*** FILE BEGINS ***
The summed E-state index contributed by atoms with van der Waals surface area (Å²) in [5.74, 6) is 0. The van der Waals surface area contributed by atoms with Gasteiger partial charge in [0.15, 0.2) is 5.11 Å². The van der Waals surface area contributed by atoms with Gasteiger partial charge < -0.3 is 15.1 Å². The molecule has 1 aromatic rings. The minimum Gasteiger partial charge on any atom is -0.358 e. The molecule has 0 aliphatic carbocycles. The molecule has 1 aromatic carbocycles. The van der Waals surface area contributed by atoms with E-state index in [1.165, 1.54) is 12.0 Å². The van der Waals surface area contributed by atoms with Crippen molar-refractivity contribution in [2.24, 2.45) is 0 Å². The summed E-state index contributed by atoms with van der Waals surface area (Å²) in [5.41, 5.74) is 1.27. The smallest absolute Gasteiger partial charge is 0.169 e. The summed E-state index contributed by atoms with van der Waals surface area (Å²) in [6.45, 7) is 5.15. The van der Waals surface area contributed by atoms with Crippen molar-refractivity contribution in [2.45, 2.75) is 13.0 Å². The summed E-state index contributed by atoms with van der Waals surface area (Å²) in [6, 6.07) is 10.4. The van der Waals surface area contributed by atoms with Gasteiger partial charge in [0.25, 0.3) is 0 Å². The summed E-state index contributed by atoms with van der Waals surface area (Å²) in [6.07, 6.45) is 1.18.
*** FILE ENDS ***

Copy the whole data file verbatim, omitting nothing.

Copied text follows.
The summed E-state index contributed by atoms with van der Waals surface area (Å²) in [5.74, 6) is 0. The van der Waals surface area contributed by atoms with Gasteiger partial charge in [0.15, 0.2) is 5.11 Å². The van der Waals surface area contributed by atoms with Gasteiger partial charge < -0.3 is 15.1 Å². The molecule has 1 aromatic rings. The minimum Gasteiger partial charge on any atom is -0.358 e. The molecule has 0 aliphatic carbocycles. The molecule has 1 aromatic carbocycles. The van der Waals surface area contributed by atoms with E-state index in [1.165, 1.54) is 12.0 Å². The van der Waals surface area contributed by atoms with Crippen molar-refractivity contribution in [2.24, 2.45) is 0 Å². The summed E-state index contributed by atoms with van der Waals surface area (Å²) in [5.41, 5.74) is 1.27. The smallest absolute Gasteiger partial charge is 0.169 e. The summed E-state index contributed by atoms with van der Waals surface area (Å²) in [6.45, 7) is 5.15. The van der Waals surface area contributed by atoms with Crippen molar-refractivity contribution in [2.45, 2.75) is 13.0 Å². The summed E-state index contributed by atoms with van der Waals surface area (Å²) in [6, 6.07) is 10.4. The van der Waals surface area contributed by atoms with Gasteiger partial charge in [0.25, 0.3) is 0 Å². The summed E-state index contributed by atoms with van der Waals surface area (Å²) in [6.07, 6.45) is 1.18.